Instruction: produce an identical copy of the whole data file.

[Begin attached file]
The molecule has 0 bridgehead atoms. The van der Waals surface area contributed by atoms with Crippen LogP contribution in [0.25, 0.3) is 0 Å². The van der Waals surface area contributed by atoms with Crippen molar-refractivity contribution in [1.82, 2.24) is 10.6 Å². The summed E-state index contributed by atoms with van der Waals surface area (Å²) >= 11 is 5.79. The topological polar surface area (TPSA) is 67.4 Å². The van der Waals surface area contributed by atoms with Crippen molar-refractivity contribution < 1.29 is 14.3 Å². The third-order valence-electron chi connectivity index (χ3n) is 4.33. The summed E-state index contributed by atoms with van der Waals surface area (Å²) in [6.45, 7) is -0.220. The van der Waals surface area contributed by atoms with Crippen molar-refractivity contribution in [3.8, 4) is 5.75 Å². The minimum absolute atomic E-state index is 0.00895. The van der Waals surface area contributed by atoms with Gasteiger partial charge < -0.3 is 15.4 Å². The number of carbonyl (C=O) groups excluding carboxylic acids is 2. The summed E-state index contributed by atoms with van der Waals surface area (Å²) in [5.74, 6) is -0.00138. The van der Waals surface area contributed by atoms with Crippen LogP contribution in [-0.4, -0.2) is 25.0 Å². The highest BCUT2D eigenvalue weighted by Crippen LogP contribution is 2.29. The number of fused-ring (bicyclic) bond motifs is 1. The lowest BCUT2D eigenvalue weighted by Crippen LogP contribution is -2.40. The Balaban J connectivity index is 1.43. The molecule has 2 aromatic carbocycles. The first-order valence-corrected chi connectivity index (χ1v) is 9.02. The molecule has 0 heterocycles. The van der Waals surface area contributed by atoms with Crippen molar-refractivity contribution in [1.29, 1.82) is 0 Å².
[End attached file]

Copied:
The molecule has 0 bridgehead atoms. The van der Waals surface area contributed by atoms with Crippen LogP contribution in [0.25, 0.3) is 0 Å². The van der Waals surface area contributed by atoms with Crippen molar-refractivity contribution in [1.82, 2.24) is 10.6 Å². The summed E-state index contributed by atoms with van der Waals surface area (Å²) >= 11 is 5.79. The topological polar surface area (TPSA) is 67.4 Å². The van der Waals surface area contributed by atoms with Crippen molar-refractivity contribution < 1.29 is 14.3 Å². The third-order valence-electron chi connectivity index (χ3n) is 4.33. The summed E-state index contributed by atoms with van der Waals surface area (Å²) in [6.45, 7) is -0.220. The van der Waals surface area contributed by atoms with Crippen molar-refractivity contribution in [3.8, 4) is 5.75 Å². The minimum absolute atomic E-state index is 0.00895. The van der Waals surface area contributed by atoms with Gasteiger partial charge < -0.3 is 15.4 Å². The number of carbonyl (C=O) groups excluding carboxylic acids is 2. The summed E-state index contributed by atoms with van der Waals surface area (Å²) in [5.74, 6) is -0.00138. The van der Waals surface area contributed by atoms with Crippen LogP contribution in [-0.4, -0.2) is 25.0 Å². The highest BCUT2D eigenvalue weighted by Crippen LogP contribution is 2.29. The number of fused-ring (bicyclic) bond motifs is 1. The lowest BCUT2D eigenvalue weighted by Crippen LogP contribution is -2.40. The Balaban J connectivity index is 1.43. The molecule has 2 aromatic carbocycles. The first-order valence-corrected chi connectivity index (χ1v) is 9.02. The molecule has 0 heterocycles. The van der Waals surface area contributed by atoms with Crippen molar-refractivity contribution in [1.29, 1.82) is 0 Å².